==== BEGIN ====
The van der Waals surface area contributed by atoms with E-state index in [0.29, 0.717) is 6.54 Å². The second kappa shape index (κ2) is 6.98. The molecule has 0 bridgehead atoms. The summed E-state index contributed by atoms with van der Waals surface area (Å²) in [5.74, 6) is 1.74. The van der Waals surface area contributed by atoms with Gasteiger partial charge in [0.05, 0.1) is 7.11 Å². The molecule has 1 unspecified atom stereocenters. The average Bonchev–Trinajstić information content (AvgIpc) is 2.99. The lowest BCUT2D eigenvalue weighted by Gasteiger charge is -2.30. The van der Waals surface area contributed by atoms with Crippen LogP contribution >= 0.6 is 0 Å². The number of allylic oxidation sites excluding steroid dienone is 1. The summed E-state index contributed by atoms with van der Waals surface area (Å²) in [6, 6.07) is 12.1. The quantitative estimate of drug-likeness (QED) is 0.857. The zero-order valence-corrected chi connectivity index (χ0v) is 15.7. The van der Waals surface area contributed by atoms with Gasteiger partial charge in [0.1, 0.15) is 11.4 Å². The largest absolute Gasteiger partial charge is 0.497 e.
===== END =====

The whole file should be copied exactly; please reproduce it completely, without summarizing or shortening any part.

The van der Waals surface area contributed by atoms with E-state index in [0.29, 0.717) is 6.54 Å². The second kappa shape index (κ2) is 6.98. The molecule has 0 bridgehead atoms. The summed E-state index contributed by atoms with van der Waals surface area (Å²) in [5.74, 6) is 1.74. The van der Waals surface area contributed by atoms with Gasteiger partial charge in [0.05, 0.1) is 7.11 Å². The molecule has 1 unspecified atom stereocenters. The average Bonchev–Trinajstić information content (AvgIpc) is 2.99. The lowest BCUT2D eigenvalue weighted by Gasteiger charge is -2.30. The van der Waals surface area contributed by atoms with Crippen LogP contribution >= 0.6 is 0 Å². The number of allylic oxidation sites excluding steroid dienone is 1. The summed E-state index contributed by atoms with van der Waals surface area (Å²) in [6, 6.07) is 12.1. The quantitative estimate of drug-likeness (QED) is 0.857. The zero-order valence-corrected chi connectivity index (χ0v) is 15.7. The van der Waals surface area contributed by atoms with Gasteiger partial charge in [0.1, 0.15) is 11.4 Å². The largest absolute Gasteiger partial charge is 0.497 e.